Bashir, not involved in the analysis, agreed on the need for large randomized controlled trials to determine the best MCS strategy. He said that microaxial LVAD is likely to be preferred over IABP for the subgroup of patients with acute MI with CS who are “so ill that the additional 0.5 liters of cardiac output increase provided by IABP is not enough. You want to be able to get through the case and finish the patient’s treatment. And this will be the time when LVAD should be the first implanted device.”
The accompanying editorial highlights the need for reforms in the US Food and Drug Administration’s approval processes and post-market surveillance processes for invasive devices used to treat acute MI with CS, as well as more robust surveillance. But he also advocates ending the use of the microaxial left ventricle in clinical practice.
“Until such reforms are implemented, and given the prevalence of existing evidence, the use of intravascular microaxial LVAD in individuals with myocardial infarction with cardiogenic shock should be limited to patients enrolled in [a randomized controlled trial]write the authors of the editorial, led by Jin Hu, MD, Anand R. Habib, MD, M.Phil., and Rita F. Redberg, MD, M.Sc., all from the University of California, San Francisco. Hu is the Editorial Fellow. and Redberg, editor of JAMA Internal Medicine.
But Timothy Henry, MD, comments on the study for theheart.org | Medscape Cardiology pointed to the position taken in last year’s American Heart Association (AHA) scientific statement on the invasive treatment of acute MI complicated by CS, of which he was the lead author.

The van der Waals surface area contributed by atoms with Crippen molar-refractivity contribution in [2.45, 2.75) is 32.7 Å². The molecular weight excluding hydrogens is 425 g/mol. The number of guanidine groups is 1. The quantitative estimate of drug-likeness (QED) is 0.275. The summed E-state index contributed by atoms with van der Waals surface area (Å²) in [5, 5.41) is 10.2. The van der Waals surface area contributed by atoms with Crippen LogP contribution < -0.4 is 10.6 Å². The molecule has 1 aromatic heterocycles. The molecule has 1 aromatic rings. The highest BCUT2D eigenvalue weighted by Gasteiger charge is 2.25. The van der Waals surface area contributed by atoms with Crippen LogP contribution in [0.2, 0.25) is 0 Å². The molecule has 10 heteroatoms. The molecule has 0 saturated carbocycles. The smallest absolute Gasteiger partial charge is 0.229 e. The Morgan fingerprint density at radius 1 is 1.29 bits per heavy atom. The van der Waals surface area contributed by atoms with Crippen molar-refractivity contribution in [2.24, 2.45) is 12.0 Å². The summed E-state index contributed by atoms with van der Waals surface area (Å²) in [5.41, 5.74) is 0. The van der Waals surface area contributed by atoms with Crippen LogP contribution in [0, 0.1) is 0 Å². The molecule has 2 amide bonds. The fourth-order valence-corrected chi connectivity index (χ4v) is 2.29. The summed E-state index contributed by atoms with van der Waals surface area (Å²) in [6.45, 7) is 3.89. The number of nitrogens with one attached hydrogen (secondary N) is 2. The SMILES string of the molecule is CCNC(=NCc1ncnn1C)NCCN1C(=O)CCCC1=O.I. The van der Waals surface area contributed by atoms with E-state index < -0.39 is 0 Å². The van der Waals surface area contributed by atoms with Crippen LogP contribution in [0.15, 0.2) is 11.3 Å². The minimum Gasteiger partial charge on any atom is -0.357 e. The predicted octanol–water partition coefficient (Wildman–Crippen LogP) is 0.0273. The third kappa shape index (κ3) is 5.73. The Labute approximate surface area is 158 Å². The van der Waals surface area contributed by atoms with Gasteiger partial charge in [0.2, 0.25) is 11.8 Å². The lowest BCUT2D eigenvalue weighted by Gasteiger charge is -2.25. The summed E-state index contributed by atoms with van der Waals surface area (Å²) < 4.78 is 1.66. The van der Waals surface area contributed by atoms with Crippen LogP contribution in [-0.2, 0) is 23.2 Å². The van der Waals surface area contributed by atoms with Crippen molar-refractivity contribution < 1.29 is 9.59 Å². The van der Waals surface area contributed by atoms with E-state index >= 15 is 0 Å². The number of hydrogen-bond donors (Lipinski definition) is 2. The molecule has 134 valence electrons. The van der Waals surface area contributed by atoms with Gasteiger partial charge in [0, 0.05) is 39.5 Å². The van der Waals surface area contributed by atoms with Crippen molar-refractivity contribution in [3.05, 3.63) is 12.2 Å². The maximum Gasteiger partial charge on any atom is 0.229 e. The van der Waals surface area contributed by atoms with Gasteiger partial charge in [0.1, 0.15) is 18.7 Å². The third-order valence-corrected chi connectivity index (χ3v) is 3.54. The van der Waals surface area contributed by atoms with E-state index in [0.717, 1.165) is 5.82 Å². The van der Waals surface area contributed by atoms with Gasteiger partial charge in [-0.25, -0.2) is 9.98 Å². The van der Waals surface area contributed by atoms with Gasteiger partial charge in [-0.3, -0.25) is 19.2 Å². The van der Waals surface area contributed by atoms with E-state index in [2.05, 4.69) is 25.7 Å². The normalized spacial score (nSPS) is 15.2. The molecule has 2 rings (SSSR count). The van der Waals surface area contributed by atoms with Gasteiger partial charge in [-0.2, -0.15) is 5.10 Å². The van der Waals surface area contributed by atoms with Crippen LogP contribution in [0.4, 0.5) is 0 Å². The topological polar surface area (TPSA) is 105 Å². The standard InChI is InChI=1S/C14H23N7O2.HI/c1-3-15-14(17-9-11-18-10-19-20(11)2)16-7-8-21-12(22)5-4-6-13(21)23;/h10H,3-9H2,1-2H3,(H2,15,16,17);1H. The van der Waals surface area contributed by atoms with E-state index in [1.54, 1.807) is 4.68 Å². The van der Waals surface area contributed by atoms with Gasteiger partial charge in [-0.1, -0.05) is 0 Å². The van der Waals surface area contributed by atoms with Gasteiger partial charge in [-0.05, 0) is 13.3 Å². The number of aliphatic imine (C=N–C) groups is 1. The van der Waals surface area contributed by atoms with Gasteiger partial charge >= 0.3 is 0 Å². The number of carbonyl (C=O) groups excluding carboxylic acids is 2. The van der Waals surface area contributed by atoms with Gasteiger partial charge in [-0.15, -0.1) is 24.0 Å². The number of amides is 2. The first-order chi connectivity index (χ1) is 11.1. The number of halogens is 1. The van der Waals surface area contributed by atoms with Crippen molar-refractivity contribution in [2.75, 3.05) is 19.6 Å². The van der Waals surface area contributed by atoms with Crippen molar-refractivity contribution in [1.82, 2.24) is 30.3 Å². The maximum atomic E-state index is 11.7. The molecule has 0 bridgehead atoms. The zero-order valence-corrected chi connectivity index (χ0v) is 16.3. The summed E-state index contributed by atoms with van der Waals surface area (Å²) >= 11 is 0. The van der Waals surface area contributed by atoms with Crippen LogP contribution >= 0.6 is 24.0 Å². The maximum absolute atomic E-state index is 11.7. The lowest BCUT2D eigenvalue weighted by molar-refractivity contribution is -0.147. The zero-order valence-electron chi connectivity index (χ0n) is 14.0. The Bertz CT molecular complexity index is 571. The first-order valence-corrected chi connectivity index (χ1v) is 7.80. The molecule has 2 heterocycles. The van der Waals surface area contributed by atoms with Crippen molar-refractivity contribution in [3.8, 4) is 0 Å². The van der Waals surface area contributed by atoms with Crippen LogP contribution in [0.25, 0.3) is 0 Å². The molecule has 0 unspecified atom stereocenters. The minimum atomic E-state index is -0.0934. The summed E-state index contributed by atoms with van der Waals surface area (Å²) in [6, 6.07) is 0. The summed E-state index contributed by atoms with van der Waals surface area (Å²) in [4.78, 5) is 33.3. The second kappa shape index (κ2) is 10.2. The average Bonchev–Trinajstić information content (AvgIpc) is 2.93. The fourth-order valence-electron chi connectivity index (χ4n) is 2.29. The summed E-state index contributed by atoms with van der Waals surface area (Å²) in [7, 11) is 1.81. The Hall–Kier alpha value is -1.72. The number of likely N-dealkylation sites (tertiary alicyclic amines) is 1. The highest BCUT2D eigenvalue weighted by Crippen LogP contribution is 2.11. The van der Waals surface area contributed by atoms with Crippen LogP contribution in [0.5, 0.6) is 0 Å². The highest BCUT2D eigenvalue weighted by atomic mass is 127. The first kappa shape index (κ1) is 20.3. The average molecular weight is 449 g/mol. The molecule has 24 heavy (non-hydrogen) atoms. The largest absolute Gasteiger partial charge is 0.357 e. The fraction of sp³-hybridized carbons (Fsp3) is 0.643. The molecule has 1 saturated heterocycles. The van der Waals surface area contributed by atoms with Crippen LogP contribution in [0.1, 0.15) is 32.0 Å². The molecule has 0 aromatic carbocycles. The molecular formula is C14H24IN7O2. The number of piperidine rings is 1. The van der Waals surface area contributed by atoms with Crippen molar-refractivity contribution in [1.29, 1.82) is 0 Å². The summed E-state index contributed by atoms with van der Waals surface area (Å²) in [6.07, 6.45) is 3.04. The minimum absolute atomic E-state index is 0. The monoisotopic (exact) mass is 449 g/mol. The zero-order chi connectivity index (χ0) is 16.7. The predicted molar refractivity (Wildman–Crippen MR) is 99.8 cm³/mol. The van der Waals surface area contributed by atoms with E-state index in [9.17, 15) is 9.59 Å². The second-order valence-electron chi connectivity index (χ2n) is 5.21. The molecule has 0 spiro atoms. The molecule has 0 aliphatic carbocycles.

The statement acknowledges studies published in the literature supporting Impella-supported PCI for MI with CS, as well as studies suggesting harm, and states that such studies should “inform the management” of such patients. Meanwhile, he continues, “there are grounds for caution as observational evidence illustrates the heterogeneity of safety and outcomes in the use of MCS in the context of steadily growing use.”
Thus, Henry said, it is important to tailor MCS use and device choice to individual patients with acute MI complicated by CS. The scientific statement says that such personalized care takes into account “the underlying mechanisms of shock, the anticipated benefits and risks of MCS, and the ideal timing for device insertion.”
Similar positions were set out in an AHA policy statement, also released in 2021, which lists Henry as one of the sponsors. It states that the Impella, IABP and other MCS devices should be made available for the treatment of patients with acute MI and CS in experienced centers. “However, it should be noted that there are no robust data from adequately powered randomized trials evaluating the risks and benefits of mechanical circulatory support.”
Therefore, the statement says, together with lead author Alice C. Jacobs, MD, Boston University and Boston Medical Center, Massachusetts, recommends a personalized approach to care with early mechanical support prior to PCI for patients with refractory hemodynamic instability despite aggressive drug therapy. “For those who develop or develop CS in the hospital, it is said that “treatment with advanced mechanical circulatory support devices should be started early.”
Miller reported no conflicts; disclosures to other authors are contained in the report. Henry did not disclose information in the AHA’s scientific statement. Bashir reportedly did not disclose the information.
JAMA Intern Med. Posted online July 18, 2022 Editorial Abstract
Follow Marilyn Larkin on Twitter: @MarylynnL. Learn more theheart.org | Medscape Cardiology News, follow us on Facebook and Twitter